To accomplish its goals, the British government wants to increase defense spending by £24 billion ($33.3 billion) over the next four years, a large increase on the £42.2 billion it spent in 2019-2020.
The government also pledged tens of billions of pounds in investment in other areas, including £15 billion for research and development for science and technology, more than £17 billion to fight climate change and promote biodiversity, and £13 billion in the fight against the coronavirus.
The document reaffirms the UK’s defense and economic partnerships with the US as its most important in the world, and it makes a strong commitment to the NATO alliance but pledges to expand Britain’s role worldwide, recognizing a tilt toward the Indo-Pacifc in the coming decade.
From that region, it calls out challenges posed by China.
“China’s increasing power and international assertiveness is likely to be the most significant geopolitical factor of the 2020s,” the review says, describing Beijing as “the biggest state-based threat to the UK’s economic security.”
Speaking in parliament after the release of the report, Johnson criticized China for its mass detention of Uyghur people in Xinjiang province and treatment of democracy advocates in Hong Kong, but said London must work with Beijing to solve global issues.
“There is no question that China will pose a great challenge to an open society such as ours, but we also work with China where that is consistent with our values and interests including building a strong and positive economic relationship and in addressing climate change,” Johnson said.
The 116-page report, titled “Global Britain in a Competitive Age,” reserves its most significant criticisms for Russia.
“Russia will remain the most acute direct threat to the UK,” it says at one point.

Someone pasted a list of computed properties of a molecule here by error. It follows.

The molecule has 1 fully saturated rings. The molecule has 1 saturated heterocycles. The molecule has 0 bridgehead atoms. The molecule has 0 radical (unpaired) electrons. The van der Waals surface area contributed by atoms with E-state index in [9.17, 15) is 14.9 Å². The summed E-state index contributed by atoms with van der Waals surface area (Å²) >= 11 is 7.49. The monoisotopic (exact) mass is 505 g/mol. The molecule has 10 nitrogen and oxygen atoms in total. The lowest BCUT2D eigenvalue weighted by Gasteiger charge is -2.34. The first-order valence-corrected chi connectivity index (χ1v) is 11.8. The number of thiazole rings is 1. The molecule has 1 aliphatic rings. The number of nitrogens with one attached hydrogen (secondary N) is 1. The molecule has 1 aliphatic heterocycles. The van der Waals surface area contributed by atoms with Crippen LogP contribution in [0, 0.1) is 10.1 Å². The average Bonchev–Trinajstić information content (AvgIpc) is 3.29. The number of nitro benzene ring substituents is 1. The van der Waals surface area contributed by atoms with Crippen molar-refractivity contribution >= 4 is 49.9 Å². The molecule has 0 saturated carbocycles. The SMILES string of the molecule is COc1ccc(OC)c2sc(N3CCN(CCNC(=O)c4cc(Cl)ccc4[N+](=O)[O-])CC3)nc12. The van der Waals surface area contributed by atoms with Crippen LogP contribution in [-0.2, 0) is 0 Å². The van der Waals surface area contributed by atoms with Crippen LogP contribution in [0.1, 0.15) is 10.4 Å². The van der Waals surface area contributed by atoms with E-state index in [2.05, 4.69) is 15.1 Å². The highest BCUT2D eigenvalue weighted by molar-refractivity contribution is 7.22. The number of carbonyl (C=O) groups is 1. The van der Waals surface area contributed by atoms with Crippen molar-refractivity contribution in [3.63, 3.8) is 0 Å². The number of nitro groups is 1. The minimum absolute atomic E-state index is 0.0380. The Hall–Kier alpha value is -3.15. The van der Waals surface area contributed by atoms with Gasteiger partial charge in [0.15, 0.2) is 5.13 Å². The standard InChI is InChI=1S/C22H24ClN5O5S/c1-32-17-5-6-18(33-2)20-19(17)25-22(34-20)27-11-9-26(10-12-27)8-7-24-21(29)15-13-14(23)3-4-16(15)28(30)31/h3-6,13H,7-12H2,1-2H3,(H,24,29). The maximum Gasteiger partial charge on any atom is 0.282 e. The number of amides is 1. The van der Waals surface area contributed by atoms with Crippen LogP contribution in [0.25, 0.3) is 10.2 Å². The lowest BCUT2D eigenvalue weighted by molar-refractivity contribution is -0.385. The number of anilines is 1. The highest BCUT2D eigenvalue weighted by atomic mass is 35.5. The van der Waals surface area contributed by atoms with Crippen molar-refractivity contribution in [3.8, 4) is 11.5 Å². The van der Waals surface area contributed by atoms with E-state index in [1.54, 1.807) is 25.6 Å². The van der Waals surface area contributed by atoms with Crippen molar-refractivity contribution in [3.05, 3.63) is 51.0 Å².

“Russia is the most acute threat in the region and we will work with NATO Allies to ensure a united Western response, combining military, intelligence and diplomatic efforts,” it says in another, pledging to work within the alliance to “deter nuclear, conventional and hybrid threats to our security, particularly from Russia.”
As part of its deterrence strategy, the UK will increase its number of nuclear warheads to 260, a substantial increase from a previously announced goal of 180.
The Royal Navy will keep four nuclear-powered ballistic missile submarines from which to launch those warheads, ensuring that at least one submarine is on duty at all times, the report said.
The submarine fleet will get new vessels beginning in the early 2030s, when the first of the Dreadnaught class is delivered, replacing Vanguard-class subs which have been in service since the early 1990s, the report says.
The document also reaffirms Britain’s nuclear commitment to NATO, saying the force could be committed to defending its European allies as well as the UK itself.
“Global Britain is not a reflection of old obligations, much less of as a glorious gesture, but a necessity for the safety and prosperity of the British people in the decades ahead. And I am determined that the UK will join our friends in ensuring that free societies flourish after the pandemic, sharing the risks and burdens of addressing the world’s toughest problems,” Johnson said.